11/20/2009 05:09:40 AM EST
"...they can work on mainframe software just as easily as they build Java applications."
I think poor Mr. Searle was mis-paraphrased. Java is a programming language, and a mainframe is a server. Java applications are (also) every bit and equally mainframe applications. Every IBM mainframe built since the year 2000 can (and usually does) run the latest version of Java, and Java is included free of charge in z/OS and in Linux (the two most popular operating systems for IBM mainframes). I think the missing word is probably "other" ("other mainframe software"). Big difference.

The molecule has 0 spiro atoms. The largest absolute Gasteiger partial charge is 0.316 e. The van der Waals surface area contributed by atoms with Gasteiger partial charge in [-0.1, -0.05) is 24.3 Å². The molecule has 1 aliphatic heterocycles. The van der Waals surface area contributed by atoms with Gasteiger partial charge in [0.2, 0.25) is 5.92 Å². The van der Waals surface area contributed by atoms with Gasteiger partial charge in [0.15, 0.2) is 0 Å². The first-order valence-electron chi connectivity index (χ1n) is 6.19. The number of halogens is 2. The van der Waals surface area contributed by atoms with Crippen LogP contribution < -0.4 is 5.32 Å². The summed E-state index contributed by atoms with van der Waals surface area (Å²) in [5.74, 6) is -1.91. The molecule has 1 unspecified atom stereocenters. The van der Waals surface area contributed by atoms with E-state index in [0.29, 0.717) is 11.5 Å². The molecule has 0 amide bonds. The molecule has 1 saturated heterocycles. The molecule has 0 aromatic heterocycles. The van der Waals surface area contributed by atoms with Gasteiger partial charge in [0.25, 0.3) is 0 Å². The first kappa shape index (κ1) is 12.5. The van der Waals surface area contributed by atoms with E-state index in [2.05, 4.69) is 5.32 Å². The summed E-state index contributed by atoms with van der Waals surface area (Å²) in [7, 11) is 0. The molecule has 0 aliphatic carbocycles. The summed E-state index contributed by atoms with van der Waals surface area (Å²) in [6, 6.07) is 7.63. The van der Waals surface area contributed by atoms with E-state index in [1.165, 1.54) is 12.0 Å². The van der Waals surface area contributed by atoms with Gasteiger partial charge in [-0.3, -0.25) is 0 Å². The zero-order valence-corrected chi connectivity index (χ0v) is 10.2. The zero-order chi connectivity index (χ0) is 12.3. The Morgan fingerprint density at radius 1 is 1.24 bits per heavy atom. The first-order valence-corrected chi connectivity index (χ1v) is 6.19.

Think of it this way, to a first order approximation: IBM mainframes run a near-perfect superset of software that can run on other types of business servers. If you're writing Perl, or PHP, or Ruby, or Java, or whatever, yes, that stuff runs on a mainframe. And you can run mainframe-unique stuff, too. I assume the point IBM is trying to make is that they've got one tool, one workbench, which covers all these application development domains. And that's pretty darn cool, actually -- and yes, that would cut maintenance costs.
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